Evolving one’s sound is any band’s goal when creating new music. You want your music to change just as you do. Bring Me The Horizon have long since started shedding their post-hardcore beginnings, but their new album might be their most daring experiment yet. Bring Me The Horizon shed their old skin and become a genreless behemoth in their experimental new record amo.
Over their last few efforts, Bring Me The Horizon have been edging out from a rock-dominated sound. 2013’s classic Sempiternal explored electronica, while 2015’s That’s The Spirit was more of a direct departure from the band’s metalcore past and brought in more elements of pop and electronic music. amo finds itself in the sweet spot between them all. Tracks like lead single ‘MANTRA‘ show how Bring Me The Horizon expertly bring it all together. The big alternative rocker brings a poppy appeal to the band’s heavier tone, providing the perfect crossover for old and new fans. ‘medicine‘ is more of a direct pop rock anthem, with great drive that keeps the energy flowing into the quick, creative, and explosive ‘sugar honey ice & tea.’ Sweeter tracks like ‘mother tongue‘ add a nicer message to the record, while even closing track ‘i don’t know what to say‘ takes a similar route but with more of a theatrical and dramatic tone with its beautiful orchestra.
Though Bring Me The Horizon aren’t necessarily strangers to the sounds they explore on the record, they don’t stay in their comfort zone. Opening track ‘i apologise if you feel something‘ is a completely unique track, its atmospheric, curious nature bringing the record to a tense start. The hauntingly empty vocals from Oli Sykes become more and more powerful as the song builds with huge choruses and big instrumentation. Bring Me The Horizon also work with several artists on the record, which makes for some very special collaborations. For fans of the band’s heavier past, ‘wonderful life‘ featuring Cradle Of Filth‘s Dani Filth will deliver all the heavy and evil you’ll want, with huge riffs to pair. ‘heavy metal‘ is the reverse: a taunt to older fans who only want heavier music. The Roots beatboxer Rahzel features on the track to add extra insult to injury, as if the track’s unique structure, pairing metal and pop together, wasn’t already enough. The wildest feature is undoubtedly ‘nihilist blues,’ featuring Grimes. The dark electro-pop track is driven by a threatening bass, with Grimes offering up haunting vocals to create some spine-chilling vibes. amo is an album about abandoning the past and looking to the future, whether it be through the breathtaking futurism of the fast-paced ‘ouch‘ or the aggressive atmosphere of ‘fresh bruises‘ and its awesome beat. They even dive wholeheartedly into electronica, ending ‘why you gotta kick me when i’m down?‘ with a massive electronic breakdown, while the rest of the track delivers great melodies and big energy.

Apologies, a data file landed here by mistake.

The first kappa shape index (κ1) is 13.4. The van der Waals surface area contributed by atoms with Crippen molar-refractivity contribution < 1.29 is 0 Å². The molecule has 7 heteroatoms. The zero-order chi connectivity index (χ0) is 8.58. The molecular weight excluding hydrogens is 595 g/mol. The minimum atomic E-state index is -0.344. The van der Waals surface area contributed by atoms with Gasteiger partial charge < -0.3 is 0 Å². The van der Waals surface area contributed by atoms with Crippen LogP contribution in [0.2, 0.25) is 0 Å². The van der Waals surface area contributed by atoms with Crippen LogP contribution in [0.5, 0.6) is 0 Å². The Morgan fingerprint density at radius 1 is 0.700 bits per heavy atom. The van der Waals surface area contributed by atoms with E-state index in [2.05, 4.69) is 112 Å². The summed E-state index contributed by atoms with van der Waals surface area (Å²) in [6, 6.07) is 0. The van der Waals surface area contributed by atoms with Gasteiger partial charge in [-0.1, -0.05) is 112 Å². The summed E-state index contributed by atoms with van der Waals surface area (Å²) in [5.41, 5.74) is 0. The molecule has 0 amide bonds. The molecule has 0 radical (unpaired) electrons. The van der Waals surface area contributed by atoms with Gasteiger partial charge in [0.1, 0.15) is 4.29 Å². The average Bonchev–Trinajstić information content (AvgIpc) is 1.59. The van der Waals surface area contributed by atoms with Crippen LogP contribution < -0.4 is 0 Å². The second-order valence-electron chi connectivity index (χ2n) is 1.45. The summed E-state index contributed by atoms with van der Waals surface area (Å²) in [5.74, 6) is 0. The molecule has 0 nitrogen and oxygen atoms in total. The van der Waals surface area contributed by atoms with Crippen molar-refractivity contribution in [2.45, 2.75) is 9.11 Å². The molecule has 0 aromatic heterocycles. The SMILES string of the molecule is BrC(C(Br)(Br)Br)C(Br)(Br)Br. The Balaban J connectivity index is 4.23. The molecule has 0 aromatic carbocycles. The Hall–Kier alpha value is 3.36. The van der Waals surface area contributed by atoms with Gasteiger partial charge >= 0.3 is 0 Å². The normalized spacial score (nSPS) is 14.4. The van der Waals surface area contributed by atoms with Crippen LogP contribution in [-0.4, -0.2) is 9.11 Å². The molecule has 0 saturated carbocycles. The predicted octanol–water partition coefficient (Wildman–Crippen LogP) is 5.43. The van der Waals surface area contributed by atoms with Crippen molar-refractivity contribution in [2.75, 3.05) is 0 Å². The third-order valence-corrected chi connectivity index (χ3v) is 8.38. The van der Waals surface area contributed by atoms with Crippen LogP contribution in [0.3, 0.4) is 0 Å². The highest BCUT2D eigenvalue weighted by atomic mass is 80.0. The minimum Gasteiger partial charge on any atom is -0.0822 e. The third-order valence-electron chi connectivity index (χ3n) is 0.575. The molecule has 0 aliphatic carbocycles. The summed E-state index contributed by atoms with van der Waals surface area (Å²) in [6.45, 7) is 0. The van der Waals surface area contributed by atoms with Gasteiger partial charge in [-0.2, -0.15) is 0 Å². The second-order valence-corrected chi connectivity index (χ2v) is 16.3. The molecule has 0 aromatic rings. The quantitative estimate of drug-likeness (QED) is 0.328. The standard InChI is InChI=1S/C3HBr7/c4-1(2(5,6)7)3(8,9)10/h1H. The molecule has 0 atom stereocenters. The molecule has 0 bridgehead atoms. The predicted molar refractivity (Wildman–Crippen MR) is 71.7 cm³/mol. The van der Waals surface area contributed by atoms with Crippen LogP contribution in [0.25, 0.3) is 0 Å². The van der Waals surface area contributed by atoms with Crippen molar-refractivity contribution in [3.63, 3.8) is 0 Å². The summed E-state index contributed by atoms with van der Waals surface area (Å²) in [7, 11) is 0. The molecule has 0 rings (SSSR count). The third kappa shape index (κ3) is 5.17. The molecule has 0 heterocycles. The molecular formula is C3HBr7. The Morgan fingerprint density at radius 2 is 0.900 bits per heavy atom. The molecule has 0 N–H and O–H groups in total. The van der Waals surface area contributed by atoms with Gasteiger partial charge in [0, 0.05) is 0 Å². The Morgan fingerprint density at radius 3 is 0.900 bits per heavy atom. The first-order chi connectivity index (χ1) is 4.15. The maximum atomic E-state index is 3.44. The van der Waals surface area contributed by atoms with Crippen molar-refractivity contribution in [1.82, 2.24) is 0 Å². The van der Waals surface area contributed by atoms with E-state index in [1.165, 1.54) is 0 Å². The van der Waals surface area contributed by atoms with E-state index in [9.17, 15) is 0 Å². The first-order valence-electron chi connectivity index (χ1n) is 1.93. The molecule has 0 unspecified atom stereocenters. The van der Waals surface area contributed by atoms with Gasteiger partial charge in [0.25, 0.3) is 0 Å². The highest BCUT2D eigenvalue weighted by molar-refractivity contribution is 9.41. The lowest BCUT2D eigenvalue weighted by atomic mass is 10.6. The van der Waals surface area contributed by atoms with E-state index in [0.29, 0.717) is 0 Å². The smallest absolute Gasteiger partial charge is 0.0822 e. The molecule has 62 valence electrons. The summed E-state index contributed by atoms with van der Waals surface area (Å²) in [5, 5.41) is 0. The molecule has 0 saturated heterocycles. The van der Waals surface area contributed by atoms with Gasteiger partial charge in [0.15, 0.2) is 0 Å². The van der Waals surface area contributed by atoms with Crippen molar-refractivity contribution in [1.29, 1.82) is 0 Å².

Evolution is key for any band’s longevity, and Bring Me The Horizon have firmly confirmed that the only way they’re going is up. amo is Bring Me The Horizon’s most experimental and daring record yet, but the band succeeds in every possible way in every single song. There is not a moment on this record where the band’s risk outweighed the reward. amo is the next chapter in what will hopefully be a explorative new chapter in Bring Me The Horizon’s history.
Favorite Tracks: nihilist blues (ft. Grimes), sugar honey ice & tea, fresh bruises, i apologise if you feel something, wonderful life
Least Favorite Track: in the dark
Rating: 95 / 100
Stream or buy amo on Apple Music, and follow our 2019 Playlist on Spotify: